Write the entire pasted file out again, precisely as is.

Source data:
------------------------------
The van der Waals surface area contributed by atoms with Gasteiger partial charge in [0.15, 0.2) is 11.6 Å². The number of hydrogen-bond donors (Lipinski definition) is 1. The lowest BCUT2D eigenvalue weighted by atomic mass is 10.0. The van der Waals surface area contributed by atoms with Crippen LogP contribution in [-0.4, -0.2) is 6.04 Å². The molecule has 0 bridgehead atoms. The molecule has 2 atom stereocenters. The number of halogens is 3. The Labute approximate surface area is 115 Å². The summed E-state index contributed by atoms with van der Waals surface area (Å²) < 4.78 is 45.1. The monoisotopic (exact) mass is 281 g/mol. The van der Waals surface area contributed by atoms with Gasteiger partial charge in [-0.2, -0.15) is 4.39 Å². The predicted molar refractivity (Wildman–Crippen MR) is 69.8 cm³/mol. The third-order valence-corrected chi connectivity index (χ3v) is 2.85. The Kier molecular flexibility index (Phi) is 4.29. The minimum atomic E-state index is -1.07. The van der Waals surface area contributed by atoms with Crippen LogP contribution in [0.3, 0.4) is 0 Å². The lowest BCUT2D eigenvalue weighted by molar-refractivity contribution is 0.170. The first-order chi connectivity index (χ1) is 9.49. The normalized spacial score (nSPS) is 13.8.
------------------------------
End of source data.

The van der Waals surface area contributed by atoms with Gasteiger partial charge in [0.15, 0.2) is 11.6 Å². The number of hydrogen-bond donors (Lipinski definition) is 1. The lowest BCUT2D eigenvalue weighted by atomic mass is 10.0. The van der Waals surface area contributed by atoms with Crippen LogP contribution in [-0.4, -0.2) is 6.04 Å². The molecule has 0 bridgehead atoms. The molecule has 2 atom stereocenters. The number of halogens is 3. The Labute approximate surface area is 115 Å². The summed E-state index contributed by atoms with van der Waals surface area (Å²) < 4.78 is 45.1. The monoisotopic (exact) mass is 281 g/mol. The van der Waals surface area contributed by atoms with Gasteiger partial charge in [-0.2, -0.15) is 4.39 Å². The predicted molar refractivity (Wildman–Crippen MR) is 69.8 cm³/mol. The third-order valence-corrected chi connectivity index (χ3v) is 2.85. The Kier molecular flexibility index (Phi) is 4.29. The minimum atomic E-state index is -1.07. The van der Waals surface area contributed by atoms with Crippen LogP contribution in [0.3, 0.4) is 0 Å². The lowest BCUT2D eigenvalue weighted by molar-refractivity contribution is 0.170. The first-order chi connectivity index (χ1) is 9.49. The normalized spacial score (nSPS) is 13.8.